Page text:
This Week in Student Privacy: 5/27
Chicago Public Schools Mistakenly Release Student Information
Last week, Chicago Public School officials confirmed that “[f]ive vendors seeking to do business with the Chicago school district were delivered real personal data of 4,000 students for testing software intended for more efficient management of the district’s bus system.” According to Softpedia, “[s]ince the purpose of the data set required by the vendors was to check how their software solutions would fair, Chicago Public Schools (CPS) could have provided a random list of addresses or withhold certain details about the students.” Although “CPS took steps to remedy the problem and contacted the vendors with a request to destroy the received data,” “the info received by the vendors included...home addresses,...names, phone numbers[,] and disability status.” For more: NBC Chicago.
Penn State Faces Cyberattacks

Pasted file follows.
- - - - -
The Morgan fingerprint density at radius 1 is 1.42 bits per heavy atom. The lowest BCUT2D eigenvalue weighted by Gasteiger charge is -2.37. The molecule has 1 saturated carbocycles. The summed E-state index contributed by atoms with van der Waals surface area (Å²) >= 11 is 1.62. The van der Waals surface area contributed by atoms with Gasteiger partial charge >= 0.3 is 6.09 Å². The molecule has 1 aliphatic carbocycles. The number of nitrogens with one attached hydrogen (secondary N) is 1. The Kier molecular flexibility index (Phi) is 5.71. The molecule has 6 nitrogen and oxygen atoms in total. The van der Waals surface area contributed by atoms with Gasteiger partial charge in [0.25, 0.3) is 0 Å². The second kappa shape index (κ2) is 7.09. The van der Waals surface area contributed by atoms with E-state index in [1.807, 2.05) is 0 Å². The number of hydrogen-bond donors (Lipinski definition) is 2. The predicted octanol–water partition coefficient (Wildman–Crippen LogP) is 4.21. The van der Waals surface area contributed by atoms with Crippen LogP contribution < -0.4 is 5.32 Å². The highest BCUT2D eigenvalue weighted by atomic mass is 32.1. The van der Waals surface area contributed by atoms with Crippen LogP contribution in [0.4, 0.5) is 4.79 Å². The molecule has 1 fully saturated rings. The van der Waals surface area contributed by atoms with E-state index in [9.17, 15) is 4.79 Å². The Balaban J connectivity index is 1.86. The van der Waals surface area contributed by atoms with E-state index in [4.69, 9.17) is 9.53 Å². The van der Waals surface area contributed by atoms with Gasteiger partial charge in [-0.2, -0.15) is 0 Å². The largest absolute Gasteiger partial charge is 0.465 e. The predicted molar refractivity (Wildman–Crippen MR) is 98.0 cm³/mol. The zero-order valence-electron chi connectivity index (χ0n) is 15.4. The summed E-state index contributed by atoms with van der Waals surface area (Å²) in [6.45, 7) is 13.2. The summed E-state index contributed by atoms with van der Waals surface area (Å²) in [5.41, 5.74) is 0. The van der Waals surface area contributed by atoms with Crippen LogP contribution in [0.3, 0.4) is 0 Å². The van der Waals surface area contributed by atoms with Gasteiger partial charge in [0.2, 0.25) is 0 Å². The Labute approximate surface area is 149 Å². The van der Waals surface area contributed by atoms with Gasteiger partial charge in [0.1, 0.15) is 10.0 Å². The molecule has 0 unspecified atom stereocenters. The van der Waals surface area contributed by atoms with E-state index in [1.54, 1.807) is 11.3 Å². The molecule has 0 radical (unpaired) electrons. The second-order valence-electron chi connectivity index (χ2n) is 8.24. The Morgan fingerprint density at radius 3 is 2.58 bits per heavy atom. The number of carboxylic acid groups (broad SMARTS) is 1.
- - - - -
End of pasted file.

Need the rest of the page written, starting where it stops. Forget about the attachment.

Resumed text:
Last week, Pennsylvania State University’s College of Engineering “took its computer network offline...after disclosing two cyberattacks.” The attacks, one of which “is ascribed by a forensic cybersecurity corporation retained by Penn State to computers apparently based in China,” allowed the perpetrators “to access information on 18,000 students.”
- danah boyd in The Message: "Which Students Get to Have Privacy?"
- On Senators Hatch and Markey’s Protecting Student Privacy Act: The Orange County Register,iSCHOOLGUIDE.
- On Senator Vitter’s Student Privacy Protection Act: JD Supra, Education Dive, SC Magazine.
- Education Week: “Five Principles for Securing Student-Data Privacy.”
- The Dupage Policy Journal published an article on a bill recently introduced in the Illinois House of Representatives which “would require students to release their private social media passwords to the schools upon request.”
- Education Week: “State Lawmakers Balance Concerns on Student-Data Privacy.”
This update was compiled by Hannah Offer. Hannah is a senior at the Crossroads School for Arts & Sciences and a research assistant for the Student Privacy Initiative.